In 1965 State Registered Nurse Green moved to Stoke on Trent Staffordshire which as she recalls when she approached Miss Sinclair Brown her Matron and tutor at King Edward VII hospital, to inform her of her decision, Matron Brown exclaimed leave it to me.
As a State Registered Nurse, C W Green moved to Stoke in 1965
State Registered Nurse Green moved into nurses accommodation just off Queen street, ST4 living within the hospital grounds, offering easy access to The Royal Infirmary Hospital, The Limes Maternity Hospital and The City General Hospital.
It was also in 1965 that Mr Owen Parker met Miss Clarissa Green.
30th June 1966 State Registered Nurse Clarissa Walberga Green after passing the 1st and 2nd examination of the Central Midwives Board, was certified and entitled by law to practice as a midwife.
Certificate for C W Green who passed her First and Second Examination for Midwifery 1966
In 1967 Mr Owen Parker and Miss Clarissa Walberga Green were married in Stoke on Trent.
Clarissa Walberga Parker, Senior Midwife in Charge at North Staffordshire Hospital
Throughout 31 years as the Senior Midwife in Charge at North Staffordshire Hospital, overseeing countless expectant mothers and patients, training upcoming student nurses working with and managing all aspects of her departments, working along side Doctors, Consultants and Professors, Senior Midwife Clarissa Parker affectionately called CP by her equals retired, from the National Health Service after 36 years in service.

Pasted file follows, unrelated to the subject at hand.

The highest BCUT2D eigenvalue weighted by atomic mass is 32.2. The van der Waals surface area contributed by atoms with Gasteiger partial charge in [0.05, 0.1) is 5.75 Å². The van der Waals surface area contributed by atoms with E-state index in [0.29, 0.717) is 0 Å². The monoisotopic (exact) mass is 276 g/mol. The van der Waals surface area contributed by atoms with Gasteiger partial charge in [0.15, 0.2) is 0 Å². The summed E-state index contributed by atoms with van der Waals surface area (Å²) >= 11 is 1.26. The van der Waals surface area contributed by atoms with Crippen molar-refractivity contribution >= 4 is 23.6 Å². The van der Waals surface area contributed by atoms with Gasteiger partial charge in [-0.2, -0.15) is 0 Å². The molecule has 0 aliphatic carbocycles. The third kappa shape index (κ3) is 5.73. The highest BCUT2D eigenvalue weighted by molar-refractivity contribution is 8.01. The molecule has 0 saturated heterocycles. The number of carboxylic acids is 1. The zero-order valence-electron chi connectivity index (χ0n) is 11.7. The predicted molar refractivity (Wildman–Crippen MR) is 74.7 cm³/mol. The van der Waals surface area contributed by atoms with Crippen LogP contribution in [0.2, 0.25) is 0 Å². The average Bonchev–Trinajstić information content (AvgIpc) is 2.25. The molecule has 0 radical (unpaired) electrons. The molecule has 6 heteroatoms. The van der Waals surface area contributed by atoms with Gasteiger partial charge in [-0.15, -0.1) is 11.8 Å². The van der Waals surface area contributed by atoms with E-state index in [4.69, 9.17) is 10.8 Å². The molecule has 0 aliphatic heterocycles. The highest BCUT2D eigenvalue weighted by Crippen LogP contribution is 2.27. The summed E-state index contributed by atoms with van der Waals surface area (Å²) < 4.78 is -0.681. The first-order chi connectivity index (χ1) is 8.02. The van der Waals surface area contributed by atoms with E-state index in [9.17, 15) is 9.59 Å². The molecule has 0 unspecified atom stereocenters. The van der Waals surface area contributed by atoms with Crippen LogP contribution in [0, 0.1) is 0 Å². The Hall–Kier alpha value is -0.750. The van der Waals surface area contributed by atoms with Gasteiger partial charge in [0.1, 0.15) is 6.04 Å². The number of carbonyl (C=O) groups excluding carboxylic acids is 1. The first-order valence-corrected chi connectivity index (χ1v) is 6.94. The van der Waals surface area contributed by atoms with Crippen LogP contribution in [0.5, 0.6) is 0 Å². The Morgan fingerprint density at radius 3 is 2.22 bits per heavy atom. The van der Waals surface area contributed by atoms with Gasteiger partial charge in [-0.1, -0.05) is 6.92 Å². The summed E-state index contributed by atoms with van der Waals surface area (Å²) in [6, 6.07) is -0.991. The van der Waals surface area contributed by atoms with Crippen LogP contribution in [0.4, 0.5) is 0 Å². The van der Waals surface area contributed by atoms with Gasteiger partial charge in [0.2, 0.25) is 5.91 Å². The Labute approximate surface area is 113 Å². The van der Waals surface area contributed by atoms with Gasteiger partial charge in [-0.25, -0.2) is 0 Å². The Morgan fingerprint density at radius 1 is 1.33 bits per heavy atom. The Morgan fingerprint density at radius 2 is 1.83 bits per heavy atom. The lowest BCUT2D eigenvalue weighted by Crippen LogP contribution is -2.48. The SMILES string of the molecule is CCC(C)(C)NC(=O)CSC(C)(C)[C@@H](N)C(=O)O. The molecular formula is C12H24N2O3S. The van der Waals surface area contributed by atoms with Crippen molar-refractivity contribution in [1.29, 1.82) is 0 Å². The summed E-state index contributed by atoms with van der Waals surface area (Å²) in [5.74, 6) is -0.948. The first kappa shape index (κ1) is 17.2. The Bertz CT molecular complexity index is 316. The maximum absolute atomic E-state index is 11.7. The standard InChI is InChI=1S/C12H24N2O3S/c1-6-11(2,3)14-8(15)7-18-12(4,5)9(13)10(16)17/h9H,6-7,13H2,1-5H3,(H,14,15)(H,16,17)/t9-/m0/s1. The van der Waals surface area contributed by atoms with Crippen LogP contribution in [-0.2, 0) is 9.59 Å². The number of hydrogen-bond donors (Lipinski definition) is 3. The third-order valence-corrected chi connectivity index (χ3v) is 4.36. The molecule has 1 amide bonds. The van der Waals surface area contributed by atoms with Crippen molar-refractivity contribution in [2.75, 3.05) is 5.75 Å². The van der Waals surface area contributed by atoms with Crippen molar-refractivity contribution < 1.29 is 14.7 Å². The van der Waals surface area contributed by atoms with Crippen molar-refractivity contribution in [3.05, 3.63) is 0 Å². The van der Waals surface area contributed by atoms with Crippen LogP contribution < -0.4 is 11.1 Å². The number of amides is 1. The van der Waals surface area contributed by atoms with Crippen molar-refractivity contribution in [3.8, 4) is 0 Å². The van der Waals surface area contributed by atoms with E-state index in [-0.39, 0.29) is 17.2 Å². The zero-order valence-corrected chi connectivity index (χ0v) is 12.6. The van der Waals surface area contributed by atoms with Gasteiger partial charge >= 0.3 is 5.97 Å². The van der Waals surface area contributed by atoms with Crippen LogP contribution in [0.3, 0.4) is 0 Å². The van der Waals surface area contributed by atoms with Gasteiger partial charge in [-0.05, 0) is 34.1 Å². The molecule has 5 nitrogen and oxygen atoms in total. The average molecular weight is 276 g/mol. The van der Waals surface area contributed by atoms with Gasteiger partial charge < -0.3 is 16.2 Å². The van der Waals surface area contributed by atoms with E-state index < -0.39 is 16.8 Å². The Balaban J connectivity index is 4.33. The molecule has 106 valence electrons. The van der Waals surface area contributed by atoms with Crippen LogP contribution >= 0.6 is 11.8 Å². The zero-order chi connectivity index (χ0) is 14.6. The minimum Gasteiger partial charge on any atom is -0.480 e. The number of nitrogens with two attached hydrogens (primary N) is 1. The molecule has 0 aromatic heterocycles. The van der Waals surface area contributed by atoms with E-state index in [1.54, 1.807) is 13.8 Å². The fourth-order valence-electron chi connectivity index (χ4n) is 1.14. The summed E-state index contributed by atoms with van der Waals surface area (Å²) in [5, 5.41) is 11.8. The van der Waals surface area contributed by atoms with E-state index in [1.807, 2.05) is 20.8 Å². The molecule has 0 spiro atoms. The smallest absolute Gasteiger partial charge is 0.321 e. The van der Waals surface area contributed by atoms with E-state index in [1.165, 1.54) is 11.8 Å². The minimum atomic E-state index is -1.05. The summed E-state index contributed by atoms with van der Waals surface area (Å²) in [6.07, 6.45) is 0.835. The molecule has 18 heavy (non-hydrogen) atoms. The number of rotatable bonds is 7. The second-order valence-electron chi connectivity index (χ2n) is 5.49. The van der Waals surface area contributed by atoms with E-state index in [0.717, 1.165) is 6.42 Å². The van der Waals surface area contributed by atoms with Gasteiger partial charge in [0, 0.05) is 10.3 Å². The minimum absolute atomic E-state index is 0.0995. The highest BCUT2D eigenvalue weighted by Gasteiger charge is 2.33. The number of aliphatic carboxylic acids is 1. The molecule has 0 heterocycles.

Mrs Parker recalls the surprise by others when all the top Consultants made a point of signing her retirement card the signatures and comments speak for themselves.
… the comments speak for themselves, Living Legend
In 1998, North Staffordshire Hospital (NHS) Trust, the Chairman and Members of the Trust Board, placed on record their appreciation of the long and faithful service rendered by Mrs C. W. Parker, after 31 years with North Staffordshire Hospital, a combined service within the National Health Service of 36 years.
1998 Testimonial Certificate of Appreciation of long and faithful service North Staffordshire Hospital (NHS) Trust 31 years.
I would like to personally thank Mrs Parker for sharing her nursing history and her sister Gloria for encouraging her to do so.
Footnote: Pulmonary Tuberculosis sometimes known as TB or Consumption was an extremely prevalent disease in London at the time Clarissa was training there to be a nurse and trained to take care of patients with TB. TB is airborne and London had even worse air quality in the 1960’s than it does today. It’s highly contagious. Often a silent killer for the poor and the homeless, many rich and well known people also died from TB. There is now a cure, but the disease has to be identified and even today London has a Find & Treat mobile service to track down those people who have TB and to provide them with treatment. How London Became the Tuberculosis Capital of Europe Guardian 26th November 2018. Although levels of TB are declining, still the 10% of the poorest people in Britain are seven times more likely to contract TB than the 10% richest people in the Britain and its still a killer.